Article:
8. Such appears to be the meaning of this sentence as Oehler gives it.  But the text is here corrupt; and it seems plain there must either be something lost relating to this “Achamoth,” or else some capital error in the reading, or, thirdly, some gross and unaccountable confusion in the writer: for the sentence as it stands is wholly irreconcilable with what follows. It evidently makes “Achamoth” identical with “the thirtieth Æon” above-named; and yet, without introducing any fresh subject, the writer goes on to state that this despondent Œon, who “conceived and bare,” was itself the offspring of despondency, and made an infirm world out of the infirm materials which “Achamoth” supposed it with. Now it is apparent from other sources—as, for instance, from Tert. adv. Valentin, above referred to—that the “thirtieth Æon” was supposed to be female, Sophia (Wisdom) by name, and that she was said to be the parent of “Achamoth,” or “Enthymesis” (see adv. Valentin. cc. ix. x. xi. xiv. xxv.), while “Achamoth” herself appears by some accounts to be also called κάτω Σοφία. The name “Achamoth” itself, which Tertullian (adv. Valentin. c. xiv. ad init.) calls an “uninterpretable name,” is believed to be a representation of a Hebrew word meaning “wisdom;” and hence, possibly, some of the confusion may have arisen,—from a promiscuous use, namely, of the titles “Achamoth” and “Sophia.” Moreover, it would appear that some words lower down as to the production by “Achamoth” of “Demiurgus,” must have dropped out. Unless these two omissions be supplied, the passage is wholly unintelligible.  Can the fact that the Hebrew word which “Achamoth” represents is a fem. pl. in any way explain this confused medley, or help to reconcile conflicting accounts? The ἄνω and κάτω Σοφία seem to point in some degree to some such solution of some of the existing difficulties. “Iao,” again, is a word which has cause much perplexity. Can it possibly be connected with ἰάομαι, “to heal?” [See note 8.]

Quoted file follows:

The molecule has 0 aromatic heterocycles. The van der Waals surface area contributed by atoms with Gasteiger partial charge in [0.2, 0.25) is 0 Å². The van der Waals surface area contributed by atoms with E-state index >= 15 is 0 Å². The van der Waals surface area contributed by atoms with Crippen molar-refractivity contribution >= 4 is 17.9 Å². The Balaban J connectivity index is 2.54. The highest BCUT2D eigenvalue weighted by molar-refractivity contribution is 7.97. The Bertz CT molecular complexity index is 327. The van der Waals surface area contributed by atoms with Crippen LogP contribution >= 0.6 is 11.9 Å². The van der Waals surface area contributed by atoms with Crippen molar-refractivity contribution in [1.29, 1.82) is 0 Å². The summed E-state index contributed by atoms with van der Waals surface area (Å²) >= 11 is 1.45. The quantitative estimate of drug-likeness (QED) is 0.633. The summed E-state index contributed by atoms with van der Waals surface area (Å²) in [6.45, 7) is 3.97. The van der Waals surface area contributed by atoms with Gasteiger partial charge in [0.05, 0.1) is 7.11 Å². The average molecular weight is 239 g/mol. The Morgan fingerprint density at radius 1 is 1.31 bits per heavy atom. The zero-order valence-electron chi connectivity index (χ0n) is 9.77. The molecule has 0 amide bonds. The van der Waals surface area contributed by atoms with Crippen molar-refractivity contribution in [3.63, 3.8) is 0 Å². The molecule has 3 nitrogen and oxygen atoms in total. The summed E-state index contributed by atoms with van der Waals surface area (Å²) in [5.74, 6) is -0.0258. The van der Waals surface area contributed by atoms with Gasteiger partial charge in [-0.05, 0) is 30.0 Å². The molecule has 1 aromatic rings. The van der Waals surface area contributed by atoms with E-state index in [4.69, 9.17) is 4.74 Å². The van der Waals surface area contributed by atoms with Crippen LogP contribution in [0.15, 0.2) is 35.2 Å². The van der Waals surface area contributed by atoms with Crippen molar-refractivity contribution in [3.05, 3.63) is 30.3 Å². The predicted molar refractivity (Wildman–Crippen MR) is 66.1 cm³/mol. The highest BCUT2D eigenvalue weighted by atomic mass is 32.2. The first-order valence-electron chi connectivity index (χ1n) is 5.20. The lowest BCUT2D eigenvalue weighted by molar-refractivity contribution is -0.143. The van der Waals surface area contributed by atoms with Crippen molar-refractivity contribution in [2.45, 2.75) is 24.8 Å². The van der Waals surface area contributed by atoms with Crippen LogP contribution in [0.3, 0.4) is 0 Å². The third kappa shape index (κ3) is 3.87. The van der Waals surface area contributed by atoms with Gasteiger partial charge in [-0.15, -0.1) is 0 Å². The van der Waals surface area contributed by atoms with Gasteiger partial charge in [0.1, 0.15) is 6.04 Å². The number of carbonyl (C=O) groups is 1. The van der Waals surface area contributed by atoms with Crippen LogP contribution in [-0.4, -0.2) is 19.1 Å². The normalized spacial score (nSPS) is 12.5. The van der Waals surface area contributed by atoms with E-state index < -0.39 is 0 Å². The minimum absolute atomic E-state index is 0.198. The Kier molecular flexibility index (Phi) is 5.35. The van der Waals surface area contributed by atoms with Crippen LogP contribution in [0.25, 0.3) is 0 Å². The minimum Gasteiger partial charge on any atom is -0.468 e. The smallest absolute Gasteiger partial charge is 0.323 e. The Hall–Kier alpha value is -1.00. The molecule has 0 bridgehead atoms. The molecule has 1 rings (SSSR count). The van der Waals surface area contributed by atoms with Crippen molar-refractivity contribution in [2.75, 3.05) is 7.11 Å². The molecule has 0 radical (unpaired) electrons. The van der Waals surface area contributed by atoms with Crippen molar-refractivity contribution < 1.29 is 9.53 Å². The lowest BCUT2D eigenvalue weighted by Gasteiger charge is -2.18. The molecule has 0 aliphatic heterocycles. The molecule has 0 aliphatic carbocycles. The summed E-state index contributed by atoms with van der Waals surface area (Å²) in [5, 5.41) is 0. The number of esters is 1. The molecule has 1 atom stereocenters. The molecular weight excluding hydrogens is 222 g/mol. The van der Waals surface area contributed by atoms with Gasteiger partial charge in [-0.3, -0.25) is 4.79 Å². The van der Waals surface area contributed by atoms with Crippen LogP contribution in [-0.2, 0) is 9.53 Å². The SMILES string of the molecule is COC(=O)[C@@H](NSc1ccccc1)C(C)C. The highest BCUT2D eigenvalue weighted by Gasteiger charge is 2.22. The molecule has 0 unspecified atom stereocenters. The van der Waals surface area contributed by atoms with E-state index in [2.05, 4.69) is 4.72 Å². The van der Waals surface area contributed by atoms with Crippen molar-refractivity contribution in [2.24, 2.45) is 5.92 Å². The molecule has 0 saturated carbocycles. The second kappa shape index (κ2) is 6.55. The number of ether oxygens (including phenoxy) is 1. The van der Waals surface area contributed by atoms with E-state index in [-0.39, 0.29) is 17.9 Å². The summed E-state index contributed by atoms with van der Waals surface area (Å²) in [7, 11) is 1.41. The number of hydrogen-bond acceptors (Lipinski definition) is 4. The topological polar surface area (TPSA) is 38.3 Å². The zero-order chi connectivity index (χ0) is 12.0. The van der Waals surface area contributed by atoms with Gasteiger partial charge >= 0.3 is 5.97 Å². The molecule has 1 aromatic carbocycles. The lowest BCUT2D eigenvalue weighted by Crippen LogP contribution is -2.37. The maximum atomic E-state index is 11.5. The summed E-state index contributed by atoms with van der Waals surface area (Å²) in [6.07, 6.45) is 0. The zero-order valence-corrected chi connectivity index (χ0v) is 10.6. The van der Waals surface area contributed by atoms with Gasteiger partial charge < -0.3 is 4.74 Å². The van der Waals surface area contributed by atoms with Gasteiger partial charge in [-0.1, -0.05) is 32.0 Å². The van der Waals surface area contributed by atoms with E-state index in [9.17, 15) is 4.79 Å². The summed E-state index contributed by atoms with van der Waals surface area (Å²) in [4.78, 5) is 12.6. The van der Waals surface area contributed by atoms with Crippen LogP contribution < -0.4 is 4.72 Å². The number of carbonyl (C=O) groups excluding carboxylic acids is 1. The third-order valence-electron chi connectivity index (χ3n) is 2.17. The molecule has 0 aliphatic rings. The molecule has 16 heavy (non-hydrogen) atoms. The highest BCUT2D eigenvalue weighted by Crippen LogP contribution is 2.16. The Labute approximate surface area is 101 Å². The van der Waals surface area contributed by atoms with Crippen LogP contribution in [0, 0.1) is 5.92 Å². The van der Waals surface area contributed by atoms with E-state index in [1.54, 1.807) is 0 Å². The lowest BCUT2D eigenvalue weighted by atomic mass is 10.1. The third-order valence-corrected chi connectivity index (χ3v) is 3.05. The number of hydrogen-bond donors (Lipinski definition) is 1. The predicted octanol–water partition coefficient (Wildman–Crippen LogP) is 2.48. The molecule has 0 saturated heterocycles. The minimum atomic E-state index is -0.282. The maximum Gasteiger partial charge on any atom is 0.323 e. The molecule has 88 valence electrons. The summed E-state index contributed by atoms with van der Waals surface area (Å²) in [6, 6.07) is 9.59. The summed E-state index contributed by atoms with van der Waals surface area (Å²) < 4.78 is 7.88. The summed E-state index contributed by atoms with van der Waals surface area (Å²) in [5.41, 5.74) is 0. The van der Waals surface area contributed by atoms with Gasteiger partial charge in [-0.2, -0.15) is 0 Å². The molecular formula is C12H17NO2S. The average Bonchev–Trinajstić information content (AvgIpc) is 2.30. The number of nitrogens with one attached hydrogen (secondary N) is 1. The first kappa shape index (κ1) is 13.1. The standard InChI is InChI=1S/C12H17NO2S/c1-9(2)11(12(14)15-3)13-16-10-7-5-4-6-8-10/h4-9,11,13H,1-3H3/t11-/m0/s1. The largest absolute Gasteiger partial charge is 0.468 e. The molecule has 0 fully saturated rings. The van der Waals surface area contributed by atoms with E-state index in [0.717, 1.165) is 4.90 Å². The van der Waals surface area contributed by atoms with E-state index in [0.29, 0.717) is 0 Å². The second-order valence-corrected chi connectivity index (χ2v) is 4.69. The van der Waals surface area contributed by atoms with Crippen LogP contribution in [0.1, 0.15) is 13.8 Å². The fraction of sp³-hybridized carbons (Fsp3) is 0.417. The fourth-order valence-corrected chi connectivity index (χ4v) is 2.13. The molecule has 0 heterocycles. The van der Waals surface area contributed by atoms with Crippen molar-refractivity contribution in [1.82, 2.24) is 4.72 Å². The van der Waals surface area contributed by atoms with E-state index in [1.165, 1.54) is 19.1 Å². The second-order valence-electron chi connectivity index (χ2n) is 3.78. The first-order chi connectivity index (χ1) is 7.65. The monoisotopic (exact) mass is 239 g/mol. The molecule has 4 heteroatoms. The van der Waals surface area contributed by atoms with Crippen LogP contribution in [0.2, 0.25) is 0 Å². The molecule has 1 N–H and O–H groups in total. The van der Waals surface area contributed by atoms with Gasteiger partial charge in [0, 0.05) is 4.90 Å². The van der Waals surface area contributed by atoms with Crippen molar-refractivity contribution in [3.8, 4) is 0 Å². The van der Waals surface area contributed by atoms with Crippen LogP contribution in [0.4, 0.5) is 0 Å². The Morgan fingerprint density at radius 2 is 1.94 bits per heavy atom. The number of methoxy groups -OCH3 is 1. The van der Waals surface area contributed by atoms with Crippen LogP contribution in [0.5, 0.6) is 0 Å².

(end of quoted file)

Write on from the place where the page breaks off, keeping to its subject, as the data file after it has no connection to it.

9. Mundum.
  10. Oehler’s suggestion is to vary the pointing so as to give this sense:  “The resurrection of this flesh he denies. But of a sister-Law and prophets,” etc. But this seems even more harsh than the other.
  11. “Alter,” i.e., perhaps another of the same class.
  12. It seems almost necessary to supply some word here; and as “Monade” follows, it seemed simple to supply “Monada.”